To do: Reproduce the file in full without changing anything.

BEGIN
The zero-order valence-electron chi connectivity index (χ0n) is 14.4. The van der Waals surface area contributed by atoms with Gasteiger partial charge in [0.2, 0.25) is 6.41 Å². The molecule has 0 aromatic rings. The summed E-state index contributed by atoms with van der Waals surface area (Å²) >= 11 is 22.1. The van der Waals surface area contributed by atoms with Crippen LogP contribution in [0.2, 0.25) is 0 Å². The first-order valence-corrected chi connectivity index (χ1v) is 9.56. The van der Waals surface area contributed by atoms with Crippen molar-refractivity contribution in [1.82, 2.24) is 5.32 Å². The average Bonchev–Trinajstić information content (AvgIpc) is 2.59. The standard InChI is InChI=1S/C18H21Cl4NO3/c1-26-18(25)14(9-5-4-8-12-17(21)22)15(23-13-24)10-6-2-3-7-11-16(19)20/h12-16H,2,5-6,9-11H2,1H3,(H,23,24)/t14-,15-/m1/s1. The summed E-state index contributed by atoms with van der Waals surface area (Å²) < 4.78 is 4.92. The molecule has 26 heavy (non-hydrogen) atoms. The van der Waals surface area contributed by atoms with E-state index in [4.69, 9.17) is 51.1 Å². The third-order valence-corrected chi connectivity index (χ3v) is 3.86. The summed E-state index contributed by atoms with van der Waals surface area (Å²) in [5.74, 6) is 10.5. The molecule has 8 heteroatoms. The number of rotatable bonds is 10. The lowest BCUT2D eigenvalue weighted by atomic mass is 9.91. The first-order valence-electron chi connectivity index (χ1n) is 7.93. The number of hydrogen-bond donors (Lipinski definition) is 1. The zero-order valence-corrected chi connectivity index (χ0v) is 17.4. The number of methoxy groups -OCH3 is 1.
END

The zero-order valence-electron chi connectivity index (χ0n) is 14.4. The van der Waals surface area contributed by atoms with Gasteiger partial charge in [0.2, 0.25) is 6.41 Å². The molecule has 0 aromatic rings. The summed E-state index contributed by atoms with van der Waals surface area (Å²) >= 11 is 22.1. The van der Waals surface area contributed by atoms with Crippen LogP contribution in [0.2, 0.25) is 0 Å². The first-order valence-corrected chi connectivity index (χ1v) is 9.56. The van der Waals surface area contributed by atoms with Crippen molar-refractivity contribution in [1.82, 2.24) is 5.32 Å². The average Bonchev–Trinajstić information content (AvgIpc) is 2.59. The standard InChI is InChI=1S/C18H21Cl4NO3/c1-26-18(25)14(9-5-4-8-12-17(21)22)15(23-13-24)10-6-2-3-7-11-16(19)20/h12-16H,2,5-6,9-11H2,1H3,(H,23,24)/t14-,15-/m1/s1. The summed E-state index contributed by atoms with van der Waals surface area (Å²) < 4.78 is 4.92. The molecule has 26 heavy (non-hydrogen) atoms. The van der Waals surface area contributed by atoms with E-state index in [4.69, 9.17) is 51.1 Å². The third-order valence-corrected chi connectivity index (χ3v) is 3.86. The summed E-state index contributed by atoms with van der Waals surface area (Å²) in [5.74, 6) is 10.5. The molecule has 8 heteroatoms. The number of rotatable bonds is 10. The lowest BCUT2D eigenvalue weighted by atomic mass is 9.91. The first-order valence-electron chi connectivity index (χ1n) is 7.93. The number of hydrogen-bond donors (Lipinski definition) is 1. The zero-order valence-corrected chi connectivity index (χ0v) is 17.4. The number of methoxy groups -OCH3 is 1.